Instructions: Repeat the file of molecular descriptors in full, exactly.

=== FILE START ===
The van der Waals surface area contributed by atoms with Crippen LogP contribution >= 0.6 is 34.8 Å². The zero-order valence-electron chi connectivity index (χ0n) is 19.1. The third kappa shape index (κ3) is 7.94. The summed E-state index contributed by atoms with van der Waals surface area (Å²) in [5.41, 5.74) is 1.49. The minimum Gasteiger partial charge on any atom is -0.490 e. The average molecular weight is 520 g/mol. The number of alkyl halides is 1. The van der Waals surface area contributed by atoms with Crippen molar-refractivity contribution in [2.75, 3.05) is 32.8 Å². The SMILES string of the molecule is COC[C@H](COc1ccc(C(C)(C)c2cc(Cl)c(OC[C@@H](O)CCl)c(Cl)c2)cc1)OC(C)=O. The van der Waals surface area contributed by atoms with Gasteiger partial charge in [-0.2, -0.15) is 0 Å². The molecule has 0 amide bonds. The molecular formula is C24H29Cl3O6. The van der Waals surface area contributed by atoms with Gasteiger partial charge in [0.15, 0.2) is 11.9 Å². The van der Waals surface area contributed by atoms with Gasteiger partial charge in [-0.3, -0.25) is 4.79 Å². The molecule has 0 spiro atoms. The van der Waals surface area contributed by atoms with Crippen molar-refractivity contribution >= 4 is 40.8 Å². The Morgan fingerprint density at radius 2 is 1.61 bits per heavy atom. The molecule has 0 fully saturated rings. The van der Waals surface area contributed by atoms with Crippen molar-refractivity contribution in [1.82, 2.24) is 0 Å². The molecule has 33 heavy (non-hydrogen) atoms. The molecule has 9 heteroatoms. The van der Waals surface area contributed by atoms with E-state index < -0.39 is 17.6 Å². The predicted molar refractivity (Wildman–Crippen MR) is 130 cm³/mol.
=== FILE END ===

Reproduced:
The van der Waals surface area contributed by atoms with Crippen LogP contribution >= 0.6 is 34.8 Å². The zero-order valence-electron chi connectivity index (χ0n) is 19.1. The third kappa shape index (κ3) is 7.94. The summed E-state index contributed by atoms with van der Waals surface area (Å²) in [5.41, 5.74) is 1.49. The minimum Gasteiger partial charge on any atom is -0.490 e. The average molecular weight is 520 g/mol. The number of alkyl halides is 1. The van der Waals surface area contributed by atoms with Crippen molar-refractivity contribution in [2.75, 3.05) is 32.8 Å². The SMILES string of the molecule is COC[C@H](COc1ccc(C(C)(C)c2cc(Cl)c(OC[C@@H](O)CCl)c(Cl)c2)cc1)OC(C)=O. The van der Waals surface area contributed by atoms with Gasteiger partial charge in [-0.2, -0.15) is 0 Å². The molecule has 0 amide bonds. The molecular formula is C24H29Cl3O6. The van der Waals surface area contributed by atoms with Gasteiger partial charge in [0.15, 0.2) is 11.9 Å². The van der Waals surface area contributed by atoms with Gasteiger partial charge in [-0.3, -0.25) is 4.79 Å². The molecule has 0 spiro atoms. The van der Waals surface area contributed by atoms with Crippen molar-refractivity contribution >= 4 is 40.8 Å². The Morgan fingerprint density at radius 2 is 1.61 bits per heavy atom. The molecule has 0 fully saturated rings. The van der Waals surface area contributed by atoms with Crippen molar-refractivity contribution in [1.82, 2.24) is 0 Å². The molecule has 33 heavy (non-hydrogen) atoms. The molecule has 9 heteroatoms. The van der Waals surface area contributed by atoms with E-state index < -0.39 is 17.6 Å². The predicted molar refractivity (Wildman–Crippen MR) is 130 cm³/mol.